Image 3 – Tags read on September 9, 2012.  Color darkens as as time advances.

Lastly, this is a 5 minute increment animation for this date.  It seems that the Oakland Police Department has at least one dedicated patrol car scanning plates on the city.  Most times, you can see two or three covering Oakland.

Image 4 – 24 hour license plate time span in 5 minute increments.

Imagine this happening in hundreds of police departments across the US and you have a legit business case in catching cars with expired cars.  Follow Uber by making these scanners cheap and put one in every car and there would be truly nowhere to hide.

City Of Oakland Plate Reader Data

Browsing Hacker News, I recently found out about the City of Oakland releasing almost 3 million records of license plate reader data.  The conversation there is way better than any blurb I could come up with.  However, this is a neat opportunity to mine this data as an academic exercise. 

From the source, they are hosting a list of CSV files with various bits of information.  Common to all files, and of critical importance is the date and time of the tag reading and the latitude and longitude of each reading.  Supplemental information as the site of the reading and source of such is often given as well.  Most worrisome is the fact that the data has not been cleansed and includes the actual license tag for each reading instead of some ID.  This would be the first thing to go after for data to be re-shared and used here.


The only software needed for this post is your database of choice (Oracle here) and a text editor (Notepad++).  Also, Tableau Public is used for visualizations.

Raw Data

As previously mentioned, the data contains, at a minimum: license plate, timestamp and location (latitude and longitude).  Secondary attributes such as source description, site name, etc. are often provided as well, depending of the file. 

The attribute combination provides about 2.8 million readings over 14 files with the following information:

  1. License plate – This is the actual license plate. 
  2. Timestamp – Date and time of the reading.
  3. Site name – Apparently, these are police department areas or sectors.  From a previous Orlando Crime Post, I learned that police departments divide areas by sectors here.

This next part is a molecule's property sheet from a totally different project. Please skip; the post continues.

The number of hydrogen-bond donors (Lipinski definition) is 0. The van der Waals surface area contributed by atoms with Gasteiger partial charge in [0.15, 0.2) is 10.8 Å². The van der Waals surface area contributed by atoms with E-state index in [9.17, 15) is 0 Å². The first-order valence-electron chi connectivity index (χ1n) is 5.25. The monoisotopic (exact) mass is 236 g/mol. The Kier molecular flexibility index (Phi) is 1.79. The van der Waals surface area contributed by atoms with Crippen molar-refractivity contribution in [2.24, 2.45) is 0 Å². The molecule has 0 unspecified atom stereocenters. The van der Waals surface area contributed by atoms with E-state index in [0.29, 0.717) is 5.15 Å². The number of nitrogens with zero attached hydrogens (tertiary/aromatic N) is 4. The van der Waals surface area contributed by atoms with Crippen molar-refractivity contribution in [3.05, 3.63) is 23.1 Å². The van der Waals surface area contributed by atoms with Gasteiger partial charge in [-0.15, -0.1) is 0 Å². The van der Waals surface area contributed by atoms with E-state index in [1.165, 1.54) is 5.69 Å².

4. Source description – This appears to be the police unit (car perhaps) that took said reading.
  5. Location – This is the combination of latitude and longitude.


Figure 1 – License plate reading exports from the City Of Oakland.

Action Items

Before this data can be useful, a few preparatory steps will ensure the data has lots more longevity than it provides as is.  After combining all these files into one table, one of the first things to do is replace all the license plates with keys.  This is not a dragnet operation and we are not really interested in who these people are but in what we can learn from the data itself.  Another must do item is to divide the location information into two separate columns, one for latitude and the other for longitude. 

  1. Combine files into one table
  2. Scrub license plate data and replace with key
  3. Separate, at least, time and date
  4. Derive both usable latitude and longitude from location

These preliminary steps make this data more usable and provides a solid base to build upon for analysis.


Figure 2 – Consolidated license plate readings.

Inspecting The Data

Lets poke around and see what stands out from set.


Table 1 – Readings by the numbers.

Readings By Hour

Figure 3 shows the tag reading breakdown by hour of day.  I was hoping the readers wouldn’t work at night or some other anomaly that would make figure more interesting.  Still, it is clear there are two periods of high activity and two periods of low activity.  Now we know when to drive in Oakland with an expired tag.  Lastly, according to this data, 11 PM is definitely the wrong time of day to drive with an expired tag. 


Figure 3 – Tag readings by hour.

Readings by Weekday

Figure 4 shows that , clearly, the weekends are the most likely days to get an ticket for an expired tag in Oakland.